A hot tip on evaporative cooling
THE sun is here, it’s heating up and pet owners are checking the weather daily.
Now seems like a great time for us at Property Owners to put out a helpful PSA about something that causes damage to homes every summer, all across the country – evaporative cooling.
Don’t get us wrong: when used correctly, evaporative cooling is an efficient, cost-effective and eco-friendly cooling solution, but so many people are using it incorrectly.
If you want to fast track your property to a state of decay – complete with bad smells, mould and peeling paint – then by all means, you do you. But if you have evaporative cooling and would like to
maintain a nice home, read on.
Unlike regular cooling, which dries out the air in your house, evaporative cooling actually puts more moisture into the air, which makes for a fresher and healthier environment in your home. But the mistake that many people make is to close the windows.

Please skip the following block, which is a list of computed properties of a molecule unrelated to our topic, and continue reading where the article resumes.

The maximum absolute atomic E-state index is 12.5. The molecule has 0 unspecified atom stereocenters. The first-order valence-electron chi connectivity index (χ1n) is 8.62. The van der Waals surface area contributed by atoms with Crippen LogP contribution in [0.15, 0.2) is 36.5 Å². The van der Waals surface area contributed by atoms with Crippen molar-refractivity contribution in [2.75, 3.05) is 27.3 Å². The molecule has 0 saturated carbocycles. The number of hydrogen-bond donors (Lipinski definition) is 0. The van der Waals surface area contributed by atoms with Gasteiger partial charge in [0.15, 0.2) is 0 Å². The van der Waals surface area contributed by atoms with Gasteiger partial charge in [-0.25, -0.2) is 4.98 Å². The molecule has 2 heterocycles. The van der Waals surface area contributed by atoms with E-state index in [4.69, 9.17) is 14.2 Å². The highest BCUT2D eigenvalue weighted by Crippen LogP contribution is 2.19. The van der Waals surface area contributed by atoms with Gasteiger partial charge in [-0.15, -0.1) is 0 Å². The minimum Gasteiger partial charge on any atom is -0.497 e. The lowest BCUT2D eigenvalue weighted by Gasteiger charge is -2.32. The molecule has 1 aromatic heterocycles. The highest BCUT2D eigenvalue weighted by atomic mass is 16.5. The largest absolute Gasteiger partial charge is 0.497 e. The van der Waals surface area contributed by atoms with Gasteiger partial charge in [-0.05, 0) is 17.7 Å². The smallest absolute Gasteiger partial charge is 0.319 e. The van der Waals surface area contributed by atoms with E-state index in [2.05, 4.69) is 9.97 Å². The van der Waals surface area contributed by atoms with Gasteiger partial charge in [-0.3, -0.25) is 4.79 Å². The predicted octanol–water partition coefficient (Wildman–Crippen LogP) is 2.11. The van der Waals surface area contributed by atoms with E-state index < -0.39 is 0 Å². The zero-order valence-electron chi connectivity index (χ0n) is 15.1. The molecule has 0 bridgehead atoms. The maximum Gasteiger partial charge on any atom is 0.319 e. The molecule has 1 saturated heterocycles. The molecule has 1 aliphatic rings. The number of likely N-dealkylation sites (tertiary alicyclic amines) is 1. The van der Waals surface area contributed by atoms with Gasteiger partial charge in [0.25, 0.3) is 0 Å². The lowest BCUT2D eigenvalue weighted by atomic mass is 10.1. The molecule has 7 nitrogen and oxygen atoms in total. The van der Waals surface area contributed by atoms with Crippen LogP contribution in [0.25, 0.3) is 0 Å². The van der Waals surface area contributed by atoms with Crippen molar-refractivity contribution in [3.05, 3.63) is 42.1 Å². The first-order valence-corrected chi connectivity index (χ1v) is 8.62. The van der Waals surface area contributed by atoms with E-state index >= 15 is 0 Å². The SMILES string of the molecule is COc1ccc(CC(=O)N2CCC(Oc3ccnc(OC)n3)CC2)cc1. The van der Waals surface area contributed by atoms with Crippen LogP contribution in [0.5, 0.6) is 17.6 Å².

We get it, it seems counter-intuitive, and with traditional aircon, closing the windows is definitely the way to go to keep all of that manufactured cool air in your home.
Evaporative cooling works differently: it takes warm air from outside, cools it down using water and then pushes the fresh air through your home and back out of the windows, keeping a cycle of cool air entering and hot air exiting the house. Without the open window, the moisture that is brought into the home has nowhere to exit, so it clings to the walls and starts to rot your home: yuck!
Each system requires a different amount of open window space, depending on the cooling capacity of your system (refer to your system manual to find the right balance, for a cool and healthy home).
Over the years, we have seen the damage caused to homes by people who misunderstood how to properly use evaporative cooling. So if your investment property has this type of cooling, it is hugely important that you (or your property manager) communicate to the tenant how to effectively use the system to avoid large maintenance bills down the track.
If you’re looking for a managing agent that’s looking out for you and your property, email firstname.lastname@example.org or phone 5223 1657.